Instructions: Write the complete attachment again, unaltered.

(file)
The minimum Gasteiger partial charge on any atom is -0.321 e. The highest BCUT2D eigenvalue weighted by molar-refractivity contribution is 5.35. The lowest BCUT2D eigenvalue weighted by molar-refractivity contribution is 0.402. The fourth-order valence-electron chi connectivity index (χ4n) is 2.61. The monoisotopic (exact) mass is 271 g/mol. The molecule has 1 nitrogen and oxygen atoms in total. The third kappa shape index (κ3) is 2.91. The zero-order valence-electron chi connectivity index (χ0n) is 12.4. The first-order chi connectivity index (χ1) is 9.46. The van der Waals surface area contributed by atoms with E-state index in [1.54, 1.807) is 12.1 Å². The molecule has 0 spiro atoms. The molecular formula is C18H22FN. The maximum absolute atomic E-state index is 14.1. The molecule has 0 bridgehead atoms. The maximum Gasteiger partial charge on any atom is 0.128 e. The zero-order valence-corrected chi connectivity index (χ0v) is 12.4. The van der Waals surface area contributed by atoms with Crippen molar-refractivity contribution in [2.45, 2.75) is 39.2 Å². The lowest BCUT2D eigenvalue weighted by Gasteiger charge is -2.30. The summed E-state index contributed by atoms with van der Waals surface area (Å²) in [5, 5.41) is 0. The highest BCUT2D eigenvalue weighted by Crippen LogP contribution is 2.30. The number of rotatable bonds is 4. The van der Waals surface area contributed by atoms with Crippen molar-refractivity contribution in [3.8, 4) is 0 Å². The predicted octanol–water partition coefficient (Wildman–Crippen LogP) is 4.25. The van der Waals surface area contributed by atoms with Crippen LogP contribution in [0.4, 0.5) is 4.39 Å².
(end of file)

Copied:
The minimum Gasteiger partial charge on any atom is -0.321 e. The highest BCUT2D eigenvalue weighted by molar-refractivity contribution is 5.35. The lowest BCUT2D eigenvalue weighted by molar-refractivity contribution is 0.402. The fourth-order valence-electron chi connectivity index (χ4n) is 2.61. The monoisotopic (exact) mass is 271 g/mol. The molecule has 1 nitrogen and oxygen atoms in total. The third kappa shape index (κ3) is 2.91. The zero-order valence-electron chi connectivity index (χ0n) is 12.4. The first-order chi connectivity index (χ1) is 9.46. The van der Waals surface area contributed by atoms with E-state index in [1.54, 1.807) is 12.1 Å². The molecule has 0 spiro atoms. The molecular formula is C18H22FN. The maximum absolute atomic E-state index is 14.1. The molecule has 0 bridgehead atoms. The maximum Gasteiger partial charge on any atom is 0.128 e. The zero-order valence-corrected chi connectivity index (χ0v) is 12.4. The van der Waals surface area contributed by atoms with Crippen molar-refractivity contribution in [2.45, 2.75) is 39.2 Å². The lowest BCUT2D eigenvalue weighted by Gasteiger charge is -2.30. The summed E-state index contributed by atoms with van der Waals surface area (Å²) in [5, 5.41) is 0. The highest BCUT2D eigenvalue weighted by Crippen LogP contribution is 2.30. The number of rotatable bonds is 4. The van der Waals surface area contributed by atoms with Crippen molar-refractivity contribution in [3.8, 4) is 0 Å². The predicted octanol–water partition coefficient (Wildman–Crippen LogP) is 4.25. The van der Waals surface area contributed by atoms with Crippen LogP contribution in [0.4, 0.5) is 4.39 Å².